I found it easiest to use a small dot of "Tacky Glue" to glue the NeoPixels into place before soldering. This held the parts into place, making the soldering quicker and thus requiring less heat. Tacky Glue also tacks quickly, allowing the parts to not slide-around, immediately after being placed. It dies (in small quantities) to kind of a gummy consistency, which allows parts to be removed if any kind of replacement or rework is needed.
Step 5: Adding the CPU
If you want to make your own etches for the CPU (and debug connector) this is a bit more difficult than doing the LEDs. The reason is that the geometries involve are smaller and finer, requiring more precise cuts from your vinyl cutter.
I have found that when cutting copper foil tape, the waxy paper to which the tape is stuck provides relatively little adhesion. This means that when smaller geometries are attempted, they tend to slide around on the backing.
Though I played around with a multitude of cut settings, the best solution I found was to use a substrate with a stronger adhesion. Vinyl works well, but does not easily work well with sign transfer tape to allow the copper to be removed from the vinyl (and placed onto the wood). You can leave the circuit on vinyl, but it tends to melt when soldered - so it's not impossible, but more difficult to assemble. (I have used vinyl as a substrate in a few different designs).
(Clear transparency film or sheet protectors also work - and are bit better in that they are thicker. These can be used for designs when you want free-standing circuits and do not want an adhesive backed substrate) - but again, they melt unless soldered very careful.
The best solution I found was to use Kapton tape as the substrate. Kapton tape holds up extremely well to the heat of soldering, acts as a soldermask, and is adhesive-backed. The only downside is that it is typically very thin. So much so, that I had a hard time working with it unless I doubled-it-up, to make it twice as thick and strong.
With the greater adhesive strength of the copper over the Kapton, finer details such as CPU leads can be cut. Once done, I adhered the Kapton to the back side of the wooden butterfly backing.
Step 6: Software
Software was done as an Arduino sketch, using the Adafruit NeoPixel library.
Though it may seem trivial, a lot of thought went into the patterns on the butterfly. The code was written to alternate between two modes every several seconds:
MODE ONE - Color wipe - washing down-to-up of different colors, rapidly changing colors. In selecting a "color" - I used an algorithm to wipe between color "values" - each value being sent through an HSB-to-RGB conversion function (where saturation and brightness were always maximum) - to achieve maximum brilliance of colors.
MODE TWO - Operated by:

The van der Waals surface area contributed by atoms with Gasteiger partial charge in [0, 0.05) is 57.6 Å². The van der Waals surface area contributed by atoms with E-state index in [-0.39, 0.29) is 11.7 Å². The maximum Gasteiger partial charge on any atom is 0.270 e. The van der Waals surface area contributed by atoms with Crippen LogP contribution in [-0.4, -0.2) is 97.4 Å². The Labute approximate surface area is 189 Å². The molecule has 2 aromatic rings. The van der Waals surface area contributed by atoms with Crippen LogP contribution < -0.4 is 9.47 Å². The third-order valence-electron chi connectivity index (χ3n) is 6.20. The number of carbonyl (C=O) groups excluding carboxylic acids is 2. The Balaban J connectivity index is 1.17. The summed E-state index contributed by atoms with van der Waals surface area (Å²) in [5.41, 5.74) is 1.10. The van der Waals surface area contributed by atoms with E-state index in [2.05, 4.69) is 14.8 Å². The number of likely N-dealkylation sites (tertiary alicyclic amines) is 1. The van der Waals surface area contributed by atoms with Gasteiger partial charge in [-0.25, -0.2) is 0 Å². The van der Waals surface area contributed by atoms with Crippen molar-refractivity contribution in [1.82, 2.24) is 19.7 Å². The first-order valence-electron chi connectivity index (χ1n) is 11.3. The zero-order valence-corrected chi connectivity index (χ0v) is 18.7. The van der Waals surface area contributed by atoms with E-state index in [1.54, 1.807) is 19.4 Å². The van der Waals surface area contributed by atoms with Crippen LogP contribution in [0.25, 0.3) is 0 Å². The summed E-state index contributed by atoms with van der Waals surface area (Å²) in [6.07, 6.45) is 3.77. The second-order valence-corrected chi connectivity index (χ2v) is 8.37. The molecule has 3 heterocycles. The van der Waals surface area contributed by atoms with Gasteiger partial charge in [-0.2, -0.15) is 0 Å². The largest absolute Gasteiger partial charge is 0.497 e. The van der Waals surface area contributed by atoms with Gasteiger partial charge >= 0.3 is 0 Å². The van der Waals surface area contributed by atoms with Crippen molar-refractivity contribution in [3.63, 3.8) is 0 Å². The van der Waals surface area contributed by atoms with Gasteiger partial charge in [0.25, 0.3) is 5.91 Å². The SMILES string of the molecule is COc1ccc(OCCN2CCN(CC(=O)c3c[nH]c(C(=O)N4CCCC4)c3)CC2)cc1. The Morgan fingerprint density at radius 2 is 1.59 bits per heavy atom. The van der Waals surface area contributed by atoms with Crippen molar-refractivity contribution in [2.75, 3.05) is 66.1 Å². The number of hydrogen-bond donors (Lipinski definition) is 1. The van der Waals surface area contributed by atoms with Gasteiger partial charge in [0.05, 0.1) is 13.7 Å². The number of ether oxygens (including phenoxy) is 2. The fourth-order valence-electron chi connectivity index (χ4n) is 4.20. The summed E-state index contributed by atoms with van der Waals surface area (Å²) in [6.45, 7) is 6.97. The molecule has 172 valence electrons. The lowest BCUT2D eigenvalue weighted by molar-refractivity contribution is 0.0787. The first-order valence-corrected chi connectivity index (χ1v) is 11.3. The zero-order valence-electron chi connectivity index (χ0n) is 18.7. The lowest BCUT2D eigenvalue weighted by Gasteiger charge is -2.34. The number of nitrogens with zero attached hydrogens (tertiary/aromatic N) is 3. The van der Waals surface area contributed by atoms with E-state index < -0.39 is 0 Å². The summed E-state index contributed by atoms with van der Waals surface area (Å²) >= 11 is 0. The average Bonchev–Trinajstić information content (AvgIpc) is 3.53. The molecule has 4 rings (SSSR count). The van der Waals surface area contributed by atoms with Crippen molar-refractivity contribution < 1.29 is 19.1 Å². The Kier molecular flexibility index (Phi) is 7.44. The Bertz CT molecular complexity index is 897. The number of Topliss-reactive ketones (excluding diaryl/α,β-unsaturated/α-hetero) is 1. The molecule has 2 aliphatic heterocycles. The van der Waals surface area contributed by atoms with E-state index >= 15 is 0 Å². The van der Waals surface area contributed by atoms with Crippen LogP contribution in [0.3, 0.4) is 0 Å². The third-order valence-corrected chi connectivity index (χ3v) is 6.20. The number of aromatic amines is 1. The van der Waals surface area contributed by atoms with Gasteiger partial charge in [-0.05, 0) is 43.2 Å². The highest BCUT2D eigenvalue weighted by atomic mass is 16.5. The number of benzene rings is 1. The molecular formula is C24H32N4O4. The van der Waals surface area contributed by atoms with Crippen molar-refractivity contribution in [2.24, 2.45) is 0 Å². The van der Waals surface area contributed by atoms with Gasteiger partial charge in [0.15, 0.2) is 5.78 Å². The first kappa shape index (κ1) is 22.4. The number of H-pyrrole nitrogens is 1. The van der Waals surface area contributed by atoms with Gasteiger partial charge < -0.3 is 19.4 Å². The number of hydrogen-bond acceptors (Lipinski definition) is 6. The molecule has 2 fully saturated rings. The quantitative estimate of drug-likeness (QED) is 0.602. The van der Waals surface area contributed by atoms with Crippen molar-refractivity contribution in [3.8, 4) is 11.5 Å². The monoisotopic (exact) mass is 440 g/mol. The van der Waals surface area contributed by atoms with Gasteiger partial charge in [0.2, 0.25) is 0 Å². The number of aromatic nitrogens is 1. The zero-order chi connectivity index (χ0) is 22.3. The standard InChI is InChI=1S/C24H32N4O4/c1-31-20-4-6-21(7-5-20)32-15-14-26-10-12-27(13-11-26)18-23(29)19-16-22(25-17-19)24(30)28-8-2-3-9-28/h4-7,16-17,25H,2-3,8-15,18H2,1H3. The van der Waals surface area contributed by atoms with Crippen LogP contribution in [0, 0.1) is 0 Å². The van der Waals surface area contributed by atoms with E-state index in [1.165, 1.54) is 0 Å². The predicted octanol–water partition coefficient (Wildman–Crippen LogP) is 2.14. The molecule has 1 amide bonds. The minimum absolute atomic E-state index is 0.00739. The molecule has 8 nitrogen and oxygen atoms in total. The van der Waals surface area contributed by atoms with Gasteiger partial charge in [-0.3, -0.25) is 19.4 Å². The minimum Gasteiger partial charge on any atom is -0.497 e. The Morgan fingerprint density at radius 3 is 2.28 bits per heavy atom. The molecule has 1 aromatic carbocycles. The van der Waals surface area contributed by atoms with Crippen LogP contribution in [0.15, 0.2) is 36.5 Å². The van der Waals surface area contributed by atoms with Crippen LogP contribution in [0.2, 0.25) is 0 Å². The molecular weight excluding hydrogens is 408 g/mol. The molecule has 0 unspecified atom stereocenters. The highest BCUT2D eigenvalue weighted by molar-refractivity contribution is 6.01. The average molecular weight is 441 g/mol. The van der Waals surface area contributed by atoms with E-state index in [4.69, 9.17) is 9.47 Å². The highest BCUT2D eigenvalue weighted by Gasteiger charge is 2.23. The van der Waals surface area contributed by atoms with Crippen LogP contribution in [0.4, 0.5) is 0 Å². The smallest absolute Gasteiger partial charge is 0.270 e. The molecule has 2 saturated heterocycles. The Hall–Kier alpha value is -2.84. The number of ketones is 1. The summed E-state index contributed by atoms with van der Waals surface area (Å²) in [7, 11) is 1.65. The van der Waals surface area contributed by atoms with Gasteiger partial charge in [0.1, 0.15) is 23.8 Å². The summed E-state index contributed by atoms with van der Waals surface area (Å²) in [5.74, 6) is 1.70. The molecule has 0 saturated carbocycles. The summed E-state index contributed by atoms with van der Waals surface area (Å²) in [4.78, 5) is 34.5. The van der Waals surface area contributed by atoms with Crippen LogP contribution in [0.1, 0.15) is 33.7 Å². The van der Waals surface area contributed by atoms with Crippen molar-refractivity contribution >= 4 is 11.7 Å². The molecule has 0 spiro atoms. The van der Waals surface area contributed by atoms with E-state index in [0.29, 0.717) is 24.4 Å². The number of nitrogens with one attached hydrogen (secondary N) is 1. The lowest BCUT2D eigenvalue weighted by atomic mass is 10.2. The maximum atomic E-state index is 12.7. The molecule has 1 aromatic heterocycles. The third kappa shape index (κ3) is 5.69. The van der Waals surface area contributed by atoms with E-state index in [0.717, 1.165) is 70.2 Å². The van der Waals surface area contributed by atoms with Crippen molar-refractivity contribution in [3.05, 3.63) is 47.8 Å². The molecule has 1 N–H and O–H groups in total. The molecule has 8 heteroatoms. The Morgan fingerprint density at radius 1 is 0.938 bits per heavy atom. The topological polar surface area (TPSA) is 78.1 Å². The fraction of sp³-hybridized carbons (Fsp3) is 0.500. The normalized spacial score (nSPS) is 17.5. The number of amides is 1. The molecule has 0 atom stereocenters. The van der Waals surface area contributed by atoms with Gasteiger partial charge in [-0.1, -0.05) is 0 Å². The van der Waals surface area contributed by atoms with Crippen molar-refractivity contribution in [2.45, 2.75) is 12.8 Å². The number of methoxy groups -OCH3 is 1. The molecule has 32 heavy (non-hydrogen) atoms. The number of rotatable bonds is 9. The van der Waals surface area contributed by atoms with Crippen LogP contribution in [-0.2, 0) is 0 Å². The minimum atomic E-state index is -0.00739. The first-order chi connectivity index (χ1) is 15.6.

- 6 or 8 different pre-determined segment group "patterns" were created. The code would pick one of these at random
- Each pattern required filling pre-determined segments in one of 2, 3 or 4 different colors. Each color was randomly chosen by one of these two methods:
- Picked from one of 6 maximum-level colors (red, green, blue, yellow, etc).
- Picked from a random HUE - (using same hue generator in Mode One)
The two modes would alternate every 10 or 15 seconds.
Step 7: Programming
So now we have a brand new ATTiny85 on our PCB, and we need to program it. Since I used the Arduino SDK for this, we need to place both the program ("sketch") and the Arduino bootloader onto the device.
I used an Arduino Uno itself as the In-System-Programmer.
The attached diagram shows how I attached the Uno to my ATTiny85 circuit. I actually made provisions to do this one of two different ways:
- via a debug header I added to the board
- via a bunch of debug test-points I added to the board. These can be used by holding a bunch of spring-pins to the board via a laser-cut acrylic holder, which holds them in the exact position.
To do this:
- Attach the Arduino Uno to your computer, and open the Arduino SDK.
- Open the built-in "Ardunio as an ISP" sketch.Compile and update this sketch - now the Uno is an ISP.
- In the Arduino "Boards Manager" - install the board package for the ATTiny series.
- Close the Uno ISP sketch, and open your sketch for the Butterfly code.
- Select "Board Type" is ATTiny85 - select 8Mhz Internal Oscillator.
- For "Programmer" select "Uno as an ISP"
- Select "Uploads Bootloader" (do this only the FIRST TIME for this chip - it should be unnecessary to repeat)
- After this is done - you can now do "Upload Program with ISP" to send your sketch to the ATTiny85.
Step 8: Final Assembly
Two more sections of wood were laser-cut - an outline of the butterfly wings. They were painted with a matte black paint.
A piece of acrylic was given a "frosted" appearance by sanding it with coarse-grit sandpaper.The individual sections of the wooden area were cut out from this acrylic.
The cut acrylic sections were placed into the topmost wooden piece. They could have been glued, but the tolerances of the acrylic cuts and the paint on the wood allowed them to be retained without glue.
These sections were then glued together with small spots of Tacky Glue - which would have allowed them to be disassembled if repairs were needed.